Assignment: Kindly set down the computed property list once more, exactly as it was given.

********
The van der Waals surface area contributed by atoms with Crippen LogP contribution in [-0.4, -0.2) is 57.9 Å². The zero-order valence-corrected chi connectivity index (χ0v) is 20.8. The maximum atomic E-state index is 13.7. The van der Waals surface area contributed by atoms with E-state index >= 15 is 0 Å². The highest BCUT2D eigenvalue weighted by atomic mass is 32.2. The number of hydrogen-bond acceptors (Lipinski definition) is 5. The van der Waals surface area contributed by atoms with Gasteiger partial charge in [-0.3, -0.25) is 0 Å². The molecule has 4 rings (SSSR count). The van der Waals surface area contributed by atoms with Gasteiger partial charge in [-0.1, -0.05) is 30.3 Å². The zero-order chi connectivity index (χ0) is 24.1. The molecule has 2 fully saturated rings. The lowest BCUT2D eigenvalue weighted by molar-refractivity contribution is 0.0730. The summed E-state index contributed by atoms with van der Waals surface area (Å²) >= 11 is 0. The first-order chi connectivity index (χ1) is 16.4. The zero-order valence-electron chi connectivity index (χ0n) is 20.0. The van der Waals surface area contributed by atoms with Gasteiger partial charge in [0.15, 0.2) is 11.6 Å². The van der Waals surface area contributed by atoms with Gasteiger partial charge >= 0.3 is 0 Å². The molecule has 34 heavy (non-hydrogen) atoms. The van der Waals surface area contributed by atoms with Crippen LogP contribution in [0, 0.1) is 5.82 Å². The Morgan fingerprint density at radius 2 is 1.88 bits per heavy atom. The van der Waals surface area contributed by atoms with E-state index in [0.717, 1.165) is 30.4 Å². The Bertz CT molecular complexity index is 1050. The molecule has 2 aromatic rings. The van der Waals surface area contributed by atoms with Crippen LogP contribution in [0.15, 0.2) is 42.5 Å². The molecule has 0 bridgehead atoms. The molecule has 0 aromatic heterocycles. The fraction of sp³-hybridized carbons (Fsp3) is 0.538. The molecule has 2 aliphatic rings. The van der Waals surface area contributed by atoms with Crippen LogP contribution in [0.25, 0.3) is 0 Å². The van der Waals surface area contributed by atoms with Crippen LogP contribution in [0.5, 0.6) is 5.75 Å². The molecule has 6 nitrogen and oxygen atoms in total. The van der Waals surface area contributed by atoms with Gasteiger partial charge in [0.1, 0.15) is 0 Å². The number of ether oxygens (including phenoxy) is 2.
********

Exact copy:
The van der Waals surface area contributed by atoms with Crippen LogP contribution in [-0.4, -0.2) is 57.9 Å². The zero-order valence-corrected chi connectivity index (χ0v) is 20.8. The maximum atomic E-state index is 13.7. The van der Waals surface area contributed by atoms with E-state index >= 15 is 0 Å². The highest BCUT2D eigenvalue weighted by atomic mass is 32.2. The number of hydrogen-bond acceptors (Lipinski definition) is 5. The van der Waals surface area contributed by atoms with Gasteiger partial charge in [-0.3, -0.25) is 0 Å². The molecule has 4 rings (SSSR count). The van der Waals surface area contributed by atoms with Gasteiger partial charge in [-0.1, -0.05) is 30.3 Å². The zero-order chi connectivity index (χ0) is 24.1. The molecule has 2 fully saturated rings. The lowest BCUT2D eigenvalue weighted by molar-refractivity contribution is 0.0730. The summed E-state index contributed by atoms with van der Waals surface area (Å²) >= 11 is 0. The first-order chi connectivity index (χ1) is 16.4. The zero-order valence-electron chi connectivity index (χ0n) is 20.0. The van der Waals surface area contributed by atoms with Gasteiger partial charge in [0.15, 0.2) is 11.6 Å². The van der Waals surface area contributed by atoms with Gasteiger partial charge >= 0.3 is 0 Å². The molecule has 34 heavy (non-hydrogen) atoms. The van der Waals surface area contributed by atoms with Crippen LogP contribution in [0, 0.1) is 5.82 Å². The Morgan fingerprint density at radius 2 is 1.88 bits per heavy atom. The van der Waals surface area contributed by atoms with E-state index in [0.717, 1.165) is 30.4 Å². The Bertz CT molecular complexity index is 1050. The molecule has 2 aromatic rings. The van der Waals surface area contributed by atoms with Crippen LogP contribution in [0.15, 0.2) is 42.5 Å². The molecule has 0 bridgehead atoms. The molecule has 0 aromatic heterocycles. The fraction of sp³-hybridized carbons (Fsp3) is 0.538. The molecule has 2 aliphatic rings. The van der Waals surface area contributed by atoms with Crippen LogP contribution in [0.25, 0.3) is 0 Å². The van der Waals surface area contributed by atoms with Crippen LogP contribution in [0.5, 0.6) is 5.75 Å². The molecule has 6 nitrogen and oxygen atoms in total. The van der Waals surface area contributed by atoms with Gasteiger partial charge in [0.1, 0.15) is 0 Å². The number of ether oxygens (including phenoxy) is 2.